How to Cope
Using advice and role-play, help guide your children through an exploration of how to handle scary situations, focusing on what happens when you are lost.
Gather paper and markers.
Have your children generate a list of fears, worries, or scary situations, such as getting lost in a store or mall, nightmares, fire drills, and so on. Discuss the different words we use to describe our feelings when we think about or have these experiences: worried, scared, upset, afraid, nervous, anxious. Being able to label their feelings can help children better express themselves.
You may also want to talk about the differences between an immediate fear reaction, such as when someone yells, "Boo!" suddenly and feelings of fear that stay after an event or situation occurs. Reassure children that there are ways that we can learn to cope with our fears.
Choose one or two items and work together to create a "How to Cope" list. Ask children to provide suggestions, such as safety tips or advice they've learned. Good guidelines could include:
- If you are lost, stay where you are or go to a meeting place you and your family have chosen beforehand. You could also ask a salesperson, security guard, or police offer to help you. (Note: children may have been taught not to talk to strangers. Describe how children can recognize grown-up helpers.)
- If there is a fire drill, follow the instructions you were taught. If you are not sure what to do, ask a teacher, principal, or other school staff.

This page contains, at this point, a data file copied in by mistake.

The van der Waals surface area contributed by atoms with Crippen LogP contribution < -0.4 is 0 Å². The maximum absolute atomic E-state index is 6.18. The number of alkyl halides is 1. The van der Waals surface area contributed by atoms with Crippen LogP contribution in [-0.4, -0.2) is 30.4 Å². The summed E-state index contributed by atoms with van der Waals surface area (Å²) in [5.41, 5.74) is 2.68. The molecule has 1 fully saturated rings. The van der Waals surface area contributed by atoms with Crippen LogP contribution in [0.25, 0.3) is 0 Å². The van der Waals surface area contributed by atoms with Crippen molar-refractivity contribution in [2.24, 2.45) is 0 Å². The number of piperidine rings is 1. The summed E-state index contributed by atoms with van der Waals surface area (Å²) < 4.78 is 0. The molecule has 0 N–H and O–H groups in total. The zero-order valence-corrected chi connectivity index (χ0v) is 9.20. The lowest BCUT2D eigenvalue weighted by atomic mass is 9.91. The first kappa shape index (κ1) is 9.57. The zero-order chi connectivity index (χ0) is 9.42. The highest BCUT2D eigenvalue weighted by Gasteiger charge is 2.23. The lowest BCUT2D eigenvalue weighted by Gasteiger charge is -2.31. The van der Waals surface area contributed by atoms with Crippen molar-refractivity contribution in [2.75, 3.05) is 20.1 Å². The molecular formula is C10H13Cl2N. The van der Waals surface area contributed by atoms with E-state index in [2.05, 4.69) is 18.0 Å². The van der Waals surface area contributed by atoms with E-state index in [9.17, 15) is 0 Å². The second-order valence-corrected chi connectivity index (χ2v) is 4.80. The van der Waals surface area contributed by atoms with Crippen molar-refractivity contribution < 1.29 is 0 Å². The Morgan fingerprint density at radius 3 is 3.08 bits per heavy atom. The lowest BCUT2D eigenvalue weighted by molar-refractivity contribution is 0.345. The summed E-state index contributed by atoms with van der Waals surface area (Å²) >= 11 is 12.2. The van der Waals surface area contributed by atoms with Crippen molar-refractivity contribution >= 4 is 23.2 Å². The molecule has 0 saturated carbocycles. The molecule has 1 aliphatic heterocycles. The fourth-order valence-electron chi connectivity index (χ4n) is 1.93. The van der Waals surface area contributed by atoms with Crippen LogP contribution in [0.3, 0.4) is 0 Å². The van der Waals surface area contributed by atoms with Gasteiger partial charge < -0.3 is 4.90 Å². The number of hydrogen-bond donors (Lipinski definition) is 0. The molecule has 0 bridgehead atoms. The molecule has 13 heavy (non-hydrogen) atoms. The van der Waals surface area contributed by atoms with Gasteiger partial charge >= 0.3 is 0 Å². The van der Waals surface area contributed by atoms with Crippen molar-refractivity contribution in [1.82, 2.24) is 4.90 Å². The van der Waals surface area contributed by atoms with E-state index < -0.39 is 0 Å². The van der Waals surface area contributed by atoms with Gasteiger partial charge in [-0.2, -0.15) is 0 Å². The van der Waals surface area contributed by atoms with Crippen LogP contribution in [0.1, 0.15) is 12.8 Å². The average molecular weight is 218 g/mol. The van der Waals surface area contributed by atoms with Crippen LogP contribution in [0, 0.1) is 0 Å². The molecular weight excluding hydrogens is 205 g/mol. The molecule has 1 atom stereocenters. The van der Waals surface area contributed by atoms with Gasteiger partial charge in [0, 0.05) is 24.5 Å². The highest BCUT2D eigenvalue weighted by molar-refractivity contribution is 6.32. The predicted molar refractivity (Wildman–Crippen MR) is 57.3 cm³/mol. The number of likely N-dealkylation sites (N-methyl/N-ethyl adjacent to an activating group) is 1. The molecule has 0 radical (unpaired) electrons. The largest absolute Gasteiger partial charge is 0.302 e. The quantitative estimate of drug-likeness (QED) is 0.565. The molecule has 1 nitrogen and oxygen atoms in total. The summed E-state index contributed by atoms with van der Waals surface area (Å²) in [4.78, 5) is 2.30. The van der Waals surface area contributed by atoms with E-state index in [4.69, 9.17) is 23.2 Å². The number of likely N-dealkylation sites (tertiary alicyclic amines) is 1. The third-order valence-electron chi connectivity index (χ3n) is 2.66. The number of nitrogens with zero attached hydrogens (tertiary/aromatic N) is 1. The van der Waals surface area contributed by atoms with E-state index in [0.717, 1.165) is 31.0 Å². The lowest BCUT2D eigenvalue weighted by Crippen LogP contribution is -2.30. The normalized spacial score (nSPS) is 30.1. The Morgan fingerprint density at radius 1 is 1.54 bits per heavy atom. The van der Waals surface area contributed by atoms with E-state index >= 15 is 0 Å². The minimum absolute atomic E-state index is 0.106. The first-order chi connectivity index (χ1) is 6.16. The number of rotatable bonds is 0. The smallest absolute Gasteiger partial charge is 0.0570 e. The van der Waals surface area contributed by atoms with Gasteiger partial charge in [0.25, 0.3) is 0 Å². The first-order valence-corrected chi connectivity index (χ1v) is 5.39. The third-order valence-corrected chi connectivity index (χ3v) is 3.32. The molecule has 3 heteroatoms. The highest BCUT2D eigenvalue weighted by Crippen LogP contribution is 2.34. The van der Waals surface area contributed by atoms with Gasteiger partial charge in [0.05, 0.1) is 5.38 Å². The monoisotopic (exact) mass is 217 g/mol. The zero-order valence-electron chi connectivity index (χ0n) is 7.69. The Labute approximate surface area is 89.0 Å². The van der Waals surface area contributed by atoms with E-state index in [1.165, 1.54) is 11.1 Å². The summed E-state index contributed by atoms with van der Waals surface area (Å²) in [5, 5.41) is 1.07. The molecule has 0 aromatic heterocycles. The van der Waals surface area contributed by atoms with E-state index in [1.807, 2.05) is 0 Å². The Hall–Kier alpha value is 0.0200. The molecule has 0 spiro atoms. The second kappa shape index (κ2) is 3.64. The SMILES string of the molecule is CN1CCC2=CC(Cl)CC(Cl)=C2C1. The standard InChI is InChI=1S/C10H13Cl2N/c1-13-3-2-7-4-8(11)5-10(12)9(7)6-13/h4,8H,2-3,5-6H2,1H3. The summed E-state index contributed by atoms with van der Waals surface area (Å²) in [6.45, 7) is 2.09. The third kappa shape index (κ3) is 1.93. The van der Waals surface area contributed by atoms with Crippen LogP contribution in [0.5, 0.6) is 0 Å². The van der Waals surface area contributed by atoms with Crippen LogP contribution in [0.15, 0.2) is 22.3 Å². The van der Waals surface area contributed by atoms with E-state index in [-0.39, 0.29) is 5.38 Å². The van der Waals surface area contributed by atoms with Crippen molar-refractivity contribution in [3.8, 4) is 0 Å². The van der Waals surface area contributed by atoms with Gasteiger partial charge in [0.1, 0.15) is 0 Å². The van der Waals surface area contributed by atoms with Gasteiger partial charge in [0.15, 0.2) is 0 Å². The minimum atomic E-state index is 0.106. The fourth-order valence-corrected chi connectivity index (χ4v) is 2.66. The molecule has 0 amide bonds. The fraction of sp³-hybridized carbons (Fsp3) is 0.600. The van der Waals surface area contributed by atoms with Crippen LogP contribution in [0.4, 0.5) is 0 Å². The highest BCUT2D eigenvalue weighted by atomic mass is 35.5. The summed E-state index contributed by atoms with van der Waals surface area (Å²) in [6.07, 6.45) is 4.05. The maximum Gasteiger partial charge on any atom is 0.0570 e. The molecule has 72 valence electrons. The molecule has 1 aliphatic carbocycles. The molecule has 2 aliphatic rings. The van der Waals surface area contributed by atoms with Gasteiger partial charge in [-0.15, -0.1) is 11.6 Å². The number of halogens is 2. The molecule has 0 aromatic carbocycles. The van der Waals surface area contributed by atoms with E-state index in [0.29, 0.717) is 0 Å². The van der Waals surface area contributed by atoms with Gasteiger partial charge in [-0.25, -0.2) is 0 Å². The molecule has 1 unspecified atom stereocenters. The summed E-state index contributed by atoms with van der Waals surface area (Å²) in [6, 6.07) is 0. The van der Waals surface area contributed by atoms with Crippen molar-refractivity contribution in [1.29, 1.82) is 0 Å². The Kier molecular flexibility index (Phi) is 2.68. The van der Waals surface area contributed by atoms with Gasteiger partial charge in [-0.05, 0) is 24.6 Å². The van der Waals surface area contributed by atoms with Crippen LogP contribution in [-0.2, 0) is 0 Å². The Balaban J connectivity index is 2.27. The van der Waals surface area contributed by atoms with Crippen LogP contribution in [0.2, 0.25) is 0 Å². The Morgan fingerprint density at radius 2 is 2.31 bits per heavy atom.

- If you are afraid of something specific, find out more about it, using books and the Web. Knowing why thunder rumbles, how an elevator works, or that an animal can behave maliciously in certain situations can make you less nervous about it the next time.
Tell a tale
Use getting lost to model behaviors and strategies you've discussed. Tell or read a story about someone being lost and upset, such as Lost! by David McPhail or Sheila Rae the Brave by Kevin Henkes. (If you don't have a book to use, refer to an experience you've had or have heard about, or make one up.) Stop the story to ask your children what they might do in the same circumstance. How could they use the safety tips you've discussed? What advice would they offer the character in the story? Explore some ways to handle the situation, and then share the end of the story.
After the story, have your children role-play the character's situation. One person can play the character who is lost, while another can play someone who can help.
Talk about it
Explain to your children that being lost can be very frightening, but that it will be easier to handle if they know what to do.